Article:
I have confidence that The Last of Us adaptation coming to HBO is going to be pretty damn good. The talent behind it is undeniable, and something would have to go catastrophically wrong for its ambition to crumble into a mediocre heap of failed expectations. It’s bringing one of the greatest video game stories ever told to a new medium, and is being treated with appropriate bombasse from HBO given its premiere treatment in a recent sizzle reel.
Our first look at the show beyond set photos and vague screenshots came in the form of a handful of scenes spread throughout the narrative. We see Pedro Pascal’s Joel and Bella Ramsay’s Ellie walking across a bridge in a snowy landscape, the camera watching them from above as they approach a seemingly unknown threat. More intimate moments like taking shelter and exchanging small words are also teased, but it’s a few recognizable images and snippets of dialogue identical to the game that stand out most.
HBO is definitely assuming prior knowledge of the narrative here, or is at least aware that fans will be tuning into this adaptation first and foremost, and it must appeal to them in fear of potential backlash. I understand that – especially given a history of failed adaptations – but The Last of Us could be very different. It has the advantage of an episodic format to flesh out its story alongside some of the best actors working today, and unlike Resident Evil it isn’t grounded by an existing identity defined by camp and excess. If anything our reverence for The Last of Us has become overblown, with millions looking at its rather simplistic tale of love and survival amidst the apocalypse before putting it on a pedestal. We can do better.
Ironically enough, its groundbreaking arrival is precisely what has held The Last of Us back in the years since. The sequel sought to critique the actions of a character fans had come to worship, refusing to forgive the pursuit of revenge and unjust murder even if it purports to serve the greater good. Joel and Ellie became villains of their own making, but we still wanted to support them because of the intimate bonds we’d formed with them as we conquered so many obstacles together. The thing is, we know where it all ends.
HBO and those involved with the upcoming show have been talking up how faithful it will be to the source material, choosing to stick with the existing narrative instead of expanding upon it in any meaningful way. Given the increased runtime and lack of player control in an adaptation like this, surely they would need to build upon things in ways the game doesn’t afford in order to stand on its own two feet at all. Even a limited series will have a lot of time to play with, and I’d love to see Joel and Ellie expanded upon in ways a blockbuster game simply isn’t able to afford. Delve deeper into flashbacks, indulge in fleeting windows of quiet amidst the battle for survival, and don’t recycle every single piece of dialogue because you’re afraid of what the hardcore community might think. It is okay to take risks, and with The Last Of Us we are reaching the point where such steps are all almost necessary.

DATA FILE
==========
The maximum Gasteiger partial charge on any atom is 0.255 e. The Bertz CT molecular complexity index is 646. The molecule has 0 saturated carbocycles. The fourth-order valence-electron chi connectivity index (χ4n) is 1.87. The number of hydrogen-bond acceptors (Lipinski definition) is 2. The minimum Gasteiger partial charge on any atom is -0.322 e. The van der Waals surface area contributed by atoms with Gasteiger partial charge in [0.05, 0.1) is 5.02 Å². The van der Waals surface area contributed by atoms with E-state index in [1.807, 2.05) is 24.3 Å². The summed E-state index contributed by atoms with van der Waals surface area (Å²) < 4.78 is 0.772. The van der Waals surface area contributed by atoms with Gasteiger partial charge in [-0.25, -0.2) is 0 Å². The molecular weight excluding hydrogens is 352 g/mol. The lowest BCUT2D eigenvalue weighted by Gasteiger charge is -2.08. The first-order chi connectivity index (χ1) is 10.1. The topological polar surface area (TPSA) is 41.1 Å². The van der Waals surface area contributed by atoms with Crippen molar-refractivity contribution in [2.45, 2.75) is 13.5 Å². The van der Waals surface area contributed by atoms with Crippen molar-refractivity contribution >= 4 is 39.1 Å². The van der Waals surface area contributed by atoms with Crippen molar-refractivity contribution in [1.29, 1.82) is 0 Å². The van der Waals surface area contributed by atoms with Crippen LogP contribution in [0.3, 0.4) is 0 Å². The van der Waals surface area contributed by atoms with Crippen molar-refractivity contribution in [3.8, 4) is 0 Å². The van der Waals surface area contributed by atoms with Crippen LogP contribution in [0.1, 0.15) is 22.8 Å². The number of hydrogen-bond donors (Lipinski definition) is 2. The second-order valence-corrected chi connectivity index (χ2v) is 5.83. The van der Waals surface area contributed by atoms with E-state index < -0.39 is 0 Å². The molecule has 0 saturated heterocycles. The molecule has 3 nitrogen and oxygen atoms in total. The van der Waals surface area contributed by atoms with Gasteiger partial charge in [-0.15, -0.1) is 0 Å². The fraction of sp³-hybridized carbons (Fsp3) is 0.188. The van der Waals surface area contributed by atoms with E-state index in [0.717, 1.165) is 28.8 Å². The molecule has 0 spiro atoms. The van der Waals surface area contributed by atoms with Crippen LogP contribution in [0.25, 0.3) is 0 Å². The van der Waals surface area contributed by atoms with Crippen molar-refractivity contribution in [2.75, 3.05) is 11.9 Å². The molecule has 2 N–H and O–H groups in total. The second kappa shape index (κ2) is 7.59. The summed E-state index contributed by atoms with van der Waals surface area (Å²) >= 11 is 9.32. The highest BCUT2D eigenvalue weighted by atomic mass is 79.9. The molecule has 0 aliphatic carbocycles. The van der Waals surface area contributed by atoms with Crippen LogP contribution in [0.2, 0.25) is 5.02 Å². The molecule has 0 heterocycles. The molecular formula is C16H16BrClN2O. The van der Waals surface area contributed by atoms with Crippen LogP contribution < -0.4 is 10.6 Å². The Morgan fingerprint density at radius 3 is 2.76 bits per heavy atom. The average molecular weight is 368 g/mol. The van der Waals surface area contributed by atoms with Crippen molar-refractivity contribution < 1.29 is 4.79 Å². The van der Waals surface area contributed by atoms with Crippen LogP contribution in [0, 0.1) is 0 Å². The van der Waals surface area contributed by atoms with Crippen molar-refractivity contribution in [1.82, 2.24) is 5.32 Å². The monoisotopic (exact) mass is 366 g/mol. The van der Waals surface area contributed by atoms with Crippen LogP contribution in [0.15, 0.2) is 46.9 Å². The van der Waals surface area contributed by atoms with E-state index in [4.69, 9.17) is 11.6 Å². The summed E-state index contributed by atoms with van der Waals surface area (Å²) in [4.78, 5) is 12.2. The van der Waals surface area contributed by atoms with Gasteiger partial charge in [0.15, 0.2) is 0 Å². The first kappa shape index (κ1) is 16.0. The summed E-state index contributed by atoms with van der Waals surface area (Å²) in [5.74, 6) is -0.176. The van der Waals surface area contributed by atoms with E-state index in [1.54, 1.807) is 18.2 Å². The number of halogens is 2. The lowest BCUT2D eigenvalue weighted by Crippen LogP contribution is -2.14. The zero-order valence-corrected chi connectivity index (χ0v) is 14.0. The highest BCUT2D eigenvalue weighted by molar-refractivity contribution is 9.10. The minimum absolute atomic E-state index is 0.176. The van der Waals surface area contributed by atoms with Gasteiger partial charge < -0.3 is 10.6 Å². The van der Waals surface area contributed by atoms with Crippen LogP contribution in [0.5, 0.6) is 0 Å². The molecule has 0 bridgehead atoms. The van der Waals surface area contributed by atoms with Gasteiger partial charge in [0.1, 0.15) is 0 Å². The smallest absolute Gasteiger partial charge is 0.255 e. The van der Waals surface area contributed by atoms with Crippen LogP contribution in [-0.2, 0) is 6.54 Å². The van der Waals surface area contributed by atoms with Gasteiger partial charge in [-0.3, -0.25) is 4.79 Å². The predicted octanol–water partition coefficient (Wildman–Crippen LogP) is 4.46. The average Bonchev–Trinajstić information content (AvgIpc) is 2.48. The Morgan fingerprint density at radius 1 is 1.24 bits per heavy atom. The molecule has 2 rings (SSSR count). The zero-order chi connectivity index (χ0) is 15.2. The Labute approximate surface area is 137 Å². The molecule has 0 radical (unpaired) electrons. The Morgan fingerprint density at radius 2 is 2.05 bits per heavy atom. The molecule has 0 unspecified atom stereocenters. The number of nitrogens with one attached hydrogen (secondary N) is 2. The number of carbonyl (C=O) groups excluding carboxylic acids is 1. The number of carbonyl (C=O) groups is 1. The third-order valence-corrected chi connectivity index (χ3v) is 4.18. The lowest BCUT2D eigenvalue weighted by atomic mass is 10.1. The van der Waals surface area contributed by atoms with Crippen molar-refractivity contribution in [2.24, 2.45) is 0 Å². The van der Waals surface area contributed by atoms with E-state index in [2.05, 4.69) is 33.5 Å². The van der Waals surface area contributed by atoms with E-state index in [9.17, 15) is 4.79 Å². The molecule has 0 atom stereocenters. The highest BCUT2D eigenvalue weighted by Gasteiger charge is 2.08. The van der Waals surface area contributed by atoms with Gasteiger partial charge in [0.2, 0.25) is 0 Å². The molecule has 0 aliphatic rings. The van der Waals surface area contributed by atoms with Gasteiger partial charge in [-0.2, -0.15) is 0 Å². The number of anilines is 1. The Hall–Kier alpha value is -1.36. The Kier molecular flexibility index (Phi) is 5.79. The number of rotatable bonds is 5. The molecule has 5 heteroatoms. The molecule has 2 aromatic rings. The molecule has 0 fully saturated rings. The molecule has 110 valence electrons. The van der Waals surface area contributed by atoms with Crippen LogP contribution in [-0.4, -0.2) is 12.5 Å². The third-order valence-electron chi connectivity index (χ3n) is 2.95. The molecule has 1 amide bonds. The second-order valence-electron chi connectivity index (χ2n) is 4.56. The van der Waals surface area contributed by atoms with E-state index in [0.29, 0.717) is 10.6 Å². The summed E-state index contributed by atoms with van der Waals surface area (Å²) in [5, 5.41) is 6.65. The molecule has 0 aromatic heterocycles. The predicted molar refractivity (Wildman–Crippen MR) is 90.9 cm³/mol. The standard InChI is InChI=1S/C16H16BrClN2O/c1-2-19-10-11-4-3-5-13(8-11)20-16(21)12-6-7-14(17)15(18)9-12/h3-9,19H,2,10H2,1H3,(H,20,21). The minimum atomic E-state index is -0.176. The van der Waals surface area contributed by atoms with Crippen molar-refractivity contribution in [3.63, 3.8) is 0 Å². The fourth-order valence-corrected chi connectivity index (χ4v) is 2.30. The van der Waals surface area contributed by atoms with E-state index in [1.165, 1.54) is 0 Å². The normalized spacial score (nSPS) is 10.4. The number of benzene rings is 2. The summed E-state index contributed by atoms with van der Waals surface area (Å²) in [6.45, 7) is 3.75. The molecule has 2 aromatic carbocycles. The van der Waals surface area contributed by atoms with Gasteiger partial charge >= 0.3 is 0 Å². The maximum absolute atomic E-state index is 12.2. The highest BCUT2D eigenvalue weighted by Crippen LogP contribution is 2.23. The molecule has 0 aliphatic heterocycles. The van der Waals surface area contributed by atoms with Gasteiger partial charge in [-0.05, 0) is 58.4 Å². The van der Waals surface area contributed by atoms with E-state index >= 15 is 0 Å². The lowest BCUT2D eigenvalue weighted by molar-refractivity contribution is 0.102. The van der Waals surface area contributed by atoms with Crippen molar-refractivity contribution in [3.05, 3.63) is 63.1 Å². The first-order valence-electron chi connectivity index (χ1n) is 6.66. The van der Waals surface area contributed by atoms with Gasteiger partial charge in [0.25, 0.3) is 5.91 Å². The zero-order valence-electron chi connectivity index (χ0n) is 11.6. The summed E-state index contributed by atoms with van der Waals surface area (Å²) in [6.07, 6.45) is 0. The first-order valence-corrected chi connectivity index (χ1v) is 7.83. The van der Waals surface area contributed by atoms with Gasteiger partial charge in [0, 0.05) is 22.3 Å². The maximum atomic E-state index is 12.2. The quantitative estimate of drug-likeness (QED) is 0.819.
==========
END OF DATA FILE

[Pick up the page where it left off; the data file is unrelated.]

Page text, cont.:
Yet I’m afraid we won’t, and the debut teaser only serves to cement that worry. Joel and Ellie are seen acting out scenes with near identical framing and dialogue from the game, so much so that I imagine fans have already put together detailed comparisons pointing out details. Clothes are the same, emotional delivery hasn’t been tampered with, and all the moments that once brought us to our knees in heartbreak will greet us like a cynical old friend. Such an outlook is only further reinforced by next month’s remake, which is seeking to deliver a story that has already been released on two platforms without the addition of a television show seeking to do the exact same thing. One of these days we need to leave The Last of Us behind, but we are so attached to its vision of prestige that I fear it’s impossible.
I feel like a coward for saying I’ll be tuning in to watch regardless, but I feel admitting that is required if we want to effectively critique things and move on. I could be assuming the worst and the finished product will prove me wrong, but the current landscape has me confident that isn’t going to happen. Joel and Ellie will be brought to life by supremely talented actors and interpreted in different ways, but the underlying narrative remains the same and thus there will be no possible way to break new ground in fear of upsetting the canon we have made an essential part of ourselves.
What was once a story destined to push us forward has become a creative vice, a noose around our necks that threatens to tighten whenever we entertain the idea of ever leaving it behind. Naughty Dog and HBO must be aware of this, and it will be a shame to see this faithful approach to the source material ruin an adaptation that is otherwise capable of so much more. Adapt deleted scenes, elevate these characters, and take the existing story to places it could have never possibly gone before. I don’t care if the big beats remain the same, that much was a given, but that doesn’t mean the journey can’t be subject to evolution. If it isn’t, I honestly struggle to see the point in this show existing at all.
Source: Read Full Article